28 June 2015

Your Genealogy Today: July/August 2015 issue

When I started out reading this issue it seemed there'd be nothing much for me -- all US genealogy.  Up until page 39 there's just one page, on DNA & Genealogy which appealed.

Here's that part of the table of contents:

Historic Amusement Parks: Your Family & America’s Playgrounds
Sandy Hack looks at how vacation photos and clippings can add color to your family history research

DNA & Genealogy
Diahan Southard asks: In an ever-changing DNA world, is mtDNA testing still an important tool for family historians?

What the Widow Got
George G. Morgan looks at how your female ancestor may have been affected by property laws

Beginning Your World War II Research
Jennifer Holik explores the offline resources for researching your WWII military ancesto

Book Reviews
Lisa A. Alzo reviews two books by Jennifer Holik: The Tiger’s Widow, and Stories from the Battlefield

Finding Grandad at the Canal!
Isabelle Kettner Addis explores her grandfather's contribution to building the Panama Canal through Internet searches and family lore

Two articles from regular contributor David Norris helped save the issue for me.

The Unwritten Records of Pens and Pencils
David A. Norris jots down some thoughts about writing instruments that may have contributed to family history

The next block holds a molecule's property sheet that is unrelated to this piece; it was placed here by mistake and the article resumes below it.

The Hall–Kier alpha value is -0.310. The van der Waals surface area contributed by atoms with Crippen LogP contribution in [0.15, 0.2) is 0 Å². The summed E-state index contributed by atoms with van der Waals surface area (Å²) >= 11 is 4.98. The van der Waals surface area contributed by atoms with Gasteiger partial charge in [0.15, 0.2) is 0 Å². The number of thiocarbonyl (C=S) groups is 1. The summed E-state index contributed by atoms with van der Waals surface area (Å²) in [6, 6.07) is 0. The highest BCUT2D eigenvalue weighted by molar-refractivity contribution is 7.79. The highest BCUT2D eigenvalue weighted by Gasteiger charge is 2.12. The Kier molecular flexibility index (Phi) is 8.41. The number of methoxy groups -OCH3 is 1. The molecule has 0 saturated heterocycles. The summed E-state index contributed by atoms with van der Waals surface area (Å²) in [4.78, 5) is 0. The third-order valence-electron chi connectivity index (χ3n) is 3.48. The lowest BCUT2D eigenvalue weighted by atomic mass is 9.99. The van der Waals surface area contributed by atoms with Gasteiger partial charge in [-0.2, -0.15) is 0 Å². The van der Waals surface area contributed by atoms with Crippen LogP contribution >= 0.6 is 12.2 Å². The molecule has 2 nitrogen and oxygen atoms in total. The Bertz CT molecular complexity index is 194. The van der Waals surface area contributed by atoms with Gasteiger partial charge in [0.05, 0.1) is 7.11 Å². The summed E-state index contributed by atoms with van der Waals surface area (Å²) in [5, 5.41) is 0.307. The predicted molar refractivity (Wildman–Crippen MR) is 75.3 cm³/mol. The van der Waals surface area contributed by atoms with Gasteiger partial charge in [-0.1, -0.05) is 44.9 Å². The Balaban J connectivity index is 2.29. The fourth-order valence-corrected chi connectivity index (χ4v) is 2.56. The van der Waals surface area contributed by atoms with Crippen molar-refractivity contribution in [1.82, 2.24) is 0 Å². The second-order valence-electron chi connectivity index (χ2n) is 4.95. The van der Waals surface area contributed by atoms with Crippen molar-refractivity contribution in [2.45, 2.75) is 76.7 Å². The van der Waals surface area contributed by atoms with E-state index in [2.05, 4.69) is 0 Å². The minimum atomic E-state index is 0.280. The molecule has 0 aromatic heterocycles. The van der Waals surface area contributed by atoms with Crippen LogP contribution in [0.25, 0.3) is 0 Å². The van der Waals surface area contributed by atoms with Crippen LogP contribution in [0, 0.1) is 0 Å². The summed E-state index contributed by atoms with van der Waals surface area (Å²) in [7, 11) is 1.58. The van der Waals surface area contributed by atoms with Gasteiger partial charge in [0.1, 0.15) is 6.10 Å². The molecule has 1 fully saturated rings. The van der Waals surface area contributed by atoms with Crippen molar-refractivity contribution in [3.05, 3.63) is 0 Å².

Bringing Foreign Letters and Symbols Into Your Writing
David A. Norris offers tips for adding that little extra to your documents

This four page article gave a surprising number of options for inserting non-English alphabet characters into texts including my favourite, which he calls a stopgap measure of cutting and pasting for an existing document which I find using a Google search.

Additional articles are:

Advice from the Pros
Amanda Epperson reveals 10 ways to improve client reports

Research Trip 10
Carol Richey collects some valuable tips from key staff at the Genealogy Center at the Allen County Public Library

Genealogy Tourism
Christine Woodcock examines the resources available to genealogists interested in researching their roots in Scotland

The Back Page
Dave Obee questions the future of genealogy on television after Ben Affleck

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